Why do they care? Because how others see us shapes how we see ourselves. Our solitary “subjective” notions about who we are morph into “objective” fact when others agree that, “That’s who you are.” And so we trumpet our successes and squelch nasty rumors because both are made more real by others’ seeing. Doesn’t have to be this way, but often is.

Come early adolescence, girls begin to grapple with who they are – looks becoming a primary source of identity, worth and status. Unfortunately, many of the “Am I Ugly?” girls seem depressed and lacking self-esteem.

Some YouTube commenters declare the girls “beautiful.” A few offer advice: “Get bangs.” Others tell them to get off the internet and do their homework.

But YouTube is not the place to gain affirmation. Too many insecure cowards anonymously hurl insults: “My vote: UGLIER THAN A DEMON” or “F*ck off whore wannabe” or “Just the fact that u did this video makes u ugly. But u were ugly already.” Twelve-year-olds aren’t mature enough to deal with misogynistic trolls who put them down in hopes of lifting their own sorry selves.

But the whole focus on looks faces the matter wrongly. As one commenter put it, “You’re not ugly, society is.”

Another summed it up nicely:

We place too much value on the way we look and too little on who we are. I could be the least attractive person on earth but I’m a good person and I have a good heart and I think that those things matter a million times more than being pretty or ugly. While I know that I’m not Ugly, I still believe that I have more to offer the world than just how I look. I wish that this was the message that young girls were getting. They need better role models, they need people to reinforce how smart they are and how talented they are vs. how pretty they look.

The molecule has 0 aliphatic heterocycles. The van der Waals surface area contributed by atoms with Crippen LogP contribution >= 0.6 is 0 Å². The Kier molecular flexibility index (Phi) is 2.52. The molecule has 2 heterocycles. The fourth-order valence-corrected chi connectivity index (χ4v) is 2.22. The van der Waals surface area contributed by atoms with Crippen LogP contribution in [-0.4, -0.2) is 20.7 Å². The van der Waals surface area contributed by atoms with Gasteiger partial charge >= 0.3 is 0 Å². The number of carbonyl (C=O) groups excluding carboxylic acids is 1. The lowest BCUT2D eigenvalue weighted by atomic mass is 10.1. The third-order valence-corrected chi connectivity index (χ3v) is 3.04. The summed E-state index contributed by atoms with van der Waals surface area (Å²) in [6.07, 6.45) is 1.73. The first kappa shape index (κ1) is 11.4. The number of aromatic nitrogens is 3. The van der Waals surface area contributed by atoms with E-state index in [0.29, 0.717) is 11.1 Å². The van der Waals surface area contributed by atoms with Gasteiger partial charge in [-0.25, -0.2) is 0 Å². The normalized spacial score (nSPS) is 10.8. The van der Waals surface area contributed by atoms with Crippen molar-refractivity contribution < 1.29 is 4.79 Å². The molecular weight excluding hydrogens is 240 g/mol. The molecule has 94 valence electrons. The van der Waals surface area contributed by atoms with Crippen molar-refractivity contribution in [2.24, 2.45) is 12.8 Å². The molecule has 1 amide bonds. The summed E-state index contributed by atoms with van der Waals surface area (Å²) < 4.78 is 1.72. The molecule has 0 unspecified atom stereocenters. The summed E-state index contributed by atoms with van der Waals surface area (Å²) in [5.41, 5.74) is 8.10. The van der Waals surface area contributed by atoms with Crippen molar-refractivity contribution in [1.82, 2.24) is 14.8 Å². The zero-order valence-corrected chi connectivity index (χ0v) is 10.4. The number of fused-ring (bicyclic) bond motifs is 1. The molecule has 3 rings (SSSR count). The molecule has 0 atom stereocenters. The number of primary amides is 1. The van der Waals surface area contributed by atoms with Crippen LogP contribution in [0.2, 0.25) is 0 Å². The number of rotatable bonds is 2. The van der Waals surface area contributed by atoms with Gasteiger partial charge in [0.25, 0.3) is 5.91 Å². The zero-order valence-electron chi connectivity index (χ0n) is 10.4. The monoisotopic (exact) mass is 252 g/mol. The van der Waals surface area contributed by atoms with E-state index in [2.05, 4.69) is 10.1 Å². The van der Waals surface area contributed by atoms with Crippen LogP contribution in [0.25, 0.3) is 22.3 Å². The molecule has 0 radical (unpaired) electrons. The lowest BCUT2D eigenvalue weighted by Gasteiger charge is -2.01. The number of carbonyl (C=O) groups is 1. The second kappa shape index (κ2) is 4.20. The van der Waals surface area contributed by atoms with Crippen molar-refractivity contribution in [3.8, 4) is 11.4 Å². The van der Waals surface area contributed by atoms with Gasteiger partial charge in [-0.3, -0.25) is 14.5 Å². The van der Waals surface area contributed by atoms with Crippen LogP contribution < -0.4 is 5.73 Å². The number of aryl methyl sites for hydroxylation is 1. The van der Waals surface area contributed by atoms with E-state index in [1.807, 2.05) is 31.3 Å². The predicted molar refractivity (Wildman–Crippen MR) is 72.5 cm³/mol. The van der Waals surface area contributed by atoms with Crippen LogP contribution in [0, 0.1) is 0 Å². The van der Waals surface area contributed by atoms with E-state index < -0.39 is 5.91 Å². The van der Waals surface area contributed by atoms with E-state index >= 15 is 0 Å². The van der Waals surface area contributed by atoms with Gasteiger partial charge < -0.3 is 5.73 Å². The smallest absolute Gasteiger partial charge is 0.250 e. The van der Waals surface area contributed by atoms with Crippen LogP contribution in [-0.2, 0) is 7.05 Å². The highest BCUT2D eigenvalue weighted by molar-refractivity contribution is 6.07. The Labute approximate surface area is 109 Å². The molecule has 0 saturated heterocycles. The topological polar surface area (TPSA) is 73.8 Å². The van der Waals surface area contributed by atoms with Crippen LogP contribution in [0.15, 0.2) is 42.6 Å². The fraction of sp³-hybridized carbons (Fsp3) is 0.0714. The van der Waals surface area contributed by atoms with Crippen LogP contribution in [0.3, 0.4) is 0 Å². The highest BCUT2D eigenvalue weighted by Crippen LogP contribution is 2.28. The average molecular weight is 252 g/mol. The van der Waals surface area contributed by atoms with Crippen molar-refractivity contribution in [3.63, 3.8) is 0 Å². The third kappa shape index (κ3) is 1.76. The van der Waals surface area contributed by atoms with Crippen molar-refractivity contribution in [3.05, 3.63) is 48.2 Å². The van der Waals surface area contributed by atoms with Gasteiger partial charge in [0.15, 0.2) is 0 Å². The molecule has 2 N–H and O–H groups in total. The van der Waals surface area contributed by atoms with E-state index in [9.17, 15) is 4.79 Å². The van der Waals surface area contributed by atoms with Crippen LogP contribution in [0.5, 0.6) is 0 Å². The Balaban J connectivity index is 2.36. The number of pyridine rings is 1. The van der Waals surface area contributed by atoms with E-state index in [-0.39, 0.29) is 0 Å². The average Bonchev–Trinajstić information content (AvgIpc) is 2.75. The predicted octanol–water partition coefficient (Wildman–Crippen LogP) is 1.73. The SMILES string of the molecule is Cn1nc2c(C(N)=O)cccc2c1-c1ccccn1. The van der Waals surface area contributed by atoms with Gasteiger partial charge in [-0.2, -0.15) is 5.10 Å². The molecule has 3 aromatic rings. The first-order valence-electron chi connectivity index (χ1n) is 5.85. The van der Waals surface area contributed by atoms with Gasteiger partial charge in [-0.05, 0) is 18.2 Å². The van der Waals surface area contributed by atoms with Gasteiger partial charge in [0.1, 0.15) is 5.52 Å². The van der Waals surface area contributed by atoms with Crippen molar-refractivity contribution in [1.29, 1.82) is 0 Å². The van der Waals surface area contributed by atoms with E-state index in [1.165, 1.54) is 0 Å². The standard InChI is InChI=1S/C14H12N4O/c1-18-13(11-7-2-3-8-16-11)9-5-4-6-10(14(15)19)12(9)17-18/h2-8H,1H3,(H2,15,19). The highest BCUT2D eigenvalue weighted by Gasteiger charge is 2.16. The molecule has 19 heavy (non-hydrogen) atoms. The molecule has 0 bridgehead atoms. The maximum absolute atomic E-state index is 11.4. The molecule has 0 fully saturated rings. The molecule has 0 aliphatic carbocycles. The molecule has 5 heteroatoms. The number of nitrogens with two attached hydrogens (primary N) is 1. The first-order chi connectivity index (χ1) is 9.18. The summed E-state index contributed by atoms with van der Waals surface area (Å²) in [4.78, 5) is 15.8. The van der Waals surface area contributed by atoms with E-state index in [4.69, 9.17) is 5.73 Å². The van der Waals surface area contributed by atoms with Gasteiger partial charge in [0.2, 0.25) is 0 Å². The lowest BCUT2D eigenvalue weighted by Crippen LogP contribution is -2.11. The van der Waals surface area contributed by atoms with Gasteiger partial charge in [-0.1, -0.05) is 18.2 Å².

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Must Sexual Orientation be Biological?

Cynthia Nixon of Sex and the City fame recently announced that she chose to be gay. And she caught hell.

I gave a speech recently, an empowerment speech to a gay audience, and it included the line ‘I’ve been straight and I’ve been gay, and gay is better.’ And they tried to get me to change it, because they said it implies that homosexuality can be a choice. And for me, it is a choice. I understand that for many people it’s not, but for me it’s a choice, and you don’t get to define my gayness for me.

Some critics insist she is a biologically-based bisexual.

Others have come to her defense. Gay New York Times columnist, Frank Bruni, insists, “She’s entitled to her own truth and manner of expressing it.”

His readers defend her, too:

I am L.A.M or lesbian after marriage. It does not matter that I was “born” this way or not. I just know that I am intensely in love with my wife of almost ten years… I feel like my sexuality has been fluid my whole life. Being identified as bisexual does not feel like the correct label nor does lesbian.

There may be a continuum with some feeling more straight or more gay, but not everyone understands their experience that way.

Evidence suggests that our orientation is biologically-based, as with fruit flies’ master sex gene. Among humans, genetic males who are raised as females almost always prefer females. Males with gay uncles are more likely to be gay. Men with lots of older brothers are also more likely to be gay (this may be tied to womb chemistry).

But there are unsolved questions. So why hitch your wagon to a moving target, Bruni asks.

When a man is gay, his adoptive brother is gay only 11% of the time. His twin brother is gay 22% of the time. But 52% of identical twin brothers are both gay. A follow-up study found only 20% to be gay. What about the remainder? Perhaps the environment has effects at the epigenetic level. Or are there social effects? Or is there other biological evidence we have not yet seen?

Also, the hypothalamus of straight men becomes active when sniffing an estrogen derivative, and the hypothalamus of gay men and straight women become active when sniffing a testosterone derivative. But lesbians’ brains do not consistently activate only in response to estrogen.